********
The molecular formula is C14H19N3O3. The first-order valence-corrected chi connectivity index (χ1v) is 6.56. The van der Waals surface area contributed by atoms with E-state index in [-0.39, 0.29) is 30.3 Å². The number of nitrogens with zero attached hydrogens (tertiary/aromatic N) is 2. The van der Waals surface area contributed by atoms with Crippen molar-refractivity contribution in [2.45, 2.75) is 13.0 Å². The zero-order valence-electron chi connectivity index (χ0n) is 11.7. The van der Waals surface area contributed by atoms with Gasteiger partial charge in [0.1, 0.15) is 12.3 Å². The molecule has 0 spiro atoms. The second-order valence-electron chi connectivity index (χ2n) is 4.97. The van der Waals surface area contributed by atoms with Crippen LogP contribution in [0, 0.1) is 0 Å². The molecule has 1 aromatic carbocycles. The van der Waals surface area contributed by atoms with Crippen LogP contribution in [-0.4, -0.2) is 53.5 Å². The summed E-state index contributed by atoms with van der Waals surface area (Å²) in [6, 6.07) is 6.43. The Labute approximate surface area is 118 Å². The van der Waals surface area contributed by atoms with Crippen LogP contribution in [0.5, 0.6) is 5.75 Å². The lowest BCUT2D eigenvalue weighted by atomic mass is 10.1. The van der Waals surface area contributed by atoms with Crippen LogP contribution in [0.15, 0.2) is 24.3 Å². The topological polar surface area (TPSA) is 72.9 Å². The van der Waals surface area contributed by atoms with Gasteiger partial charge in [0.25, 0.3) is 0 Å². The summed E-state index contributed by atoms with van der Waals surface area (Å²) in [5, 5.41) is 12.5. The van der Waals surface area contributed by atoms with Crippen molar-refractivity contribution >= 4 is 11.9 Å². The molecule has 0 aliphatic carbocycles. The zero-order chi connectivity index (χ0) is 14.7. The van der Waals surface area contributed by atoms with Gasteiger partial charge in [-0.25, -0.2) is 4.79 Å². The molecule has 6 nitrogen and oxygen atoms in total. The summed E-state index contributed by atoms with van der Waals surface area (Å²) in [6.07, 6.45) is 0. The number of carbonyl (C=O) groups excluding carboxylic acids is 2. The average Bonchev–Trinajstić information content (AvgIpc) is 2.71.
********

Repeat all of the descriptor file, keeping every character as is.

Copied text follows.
The molecular formula is C14H19N3O3. The first-order valence-corrected chi connectivity index (χ1v) is 6.56. The van der Waals surface area contributed by atoms with E-state index in [-0.39, 0.29) is 30.3 Å². The number of nitrogens with zero attached hydrogens (tertiary/aromatic N) is 2. The van der Waals surface area contributed by atoms with Crippen molar-refractivity contribution in [2.45, 2.75) is 13.0 Å². The zero-order valence-electron chi connectivity index (χ0n) is 11.7. The van der Waals surface area contributed by atoms with Gasteiger partial charge in [0.1, 0.15) is 12.3 Å². The molecule has 0 spiro atoms. The second-order valence-electron chi connectivity index (χ2n) is 4.97. The van der Waals surface area contributed by atoms with Crippen LogP contribution in [0, 0.1) is 0 Å². The molecule has 1 aromatic carbocycles. The van der Waals surface area contributed by atoms with Crippen LogP contribution in [-0.4, -0.2) is 53.5 Å². The summed E-state index contributed by atoms with van der Waals surface area (Å²) in [6, 6.07) is 6.43. The Labute approximate surface area is 118 Å². The van der Waals surface area contributed by atoms with Crippen LogP contribution in [0.5, 0.6) is 5.75 Å². The lowest BCUT2D eigenvalue weighted by atomic mass is 10.1. The van der Waals surface area contributed by atoms with Crippen LogP contribution in [0.15, 0.2) is 24.3 Å². The topological polar surface area (TPSA) is 72.9 Å². The van der Waals surface area contributed by atoms with Gasteiger partial charge in [0.25, 0.3) is 0 Å². The summed E-state index contributed by atoms with van der Waals surface area (Å²) in [5, 5.41) is 12.5. The van der Waals surface area contributed by atoms with Crippen molar-refractivity contribution >= 4 is 11.9 Å². The molecule has 0 aliphatic carbocycles. The zero-order chi connectivity index (χ0) is 14.7. The van der Waals surface area contributed by atoms with Gasteiger partial charge in [-0.25, -0.2) is 4.79 Å². The molecule has 6 nitrogen and oxygen atoms in total. The summed E-state index contributed by atoms with van der Waals surface area (Å²) in [6.07, 6.45) is 0. The number of carbonyl (C=O) groups excluding carboxylic acids is 2. The average Bonchev–Trinajstić information content (AvgIpc) is 2.71.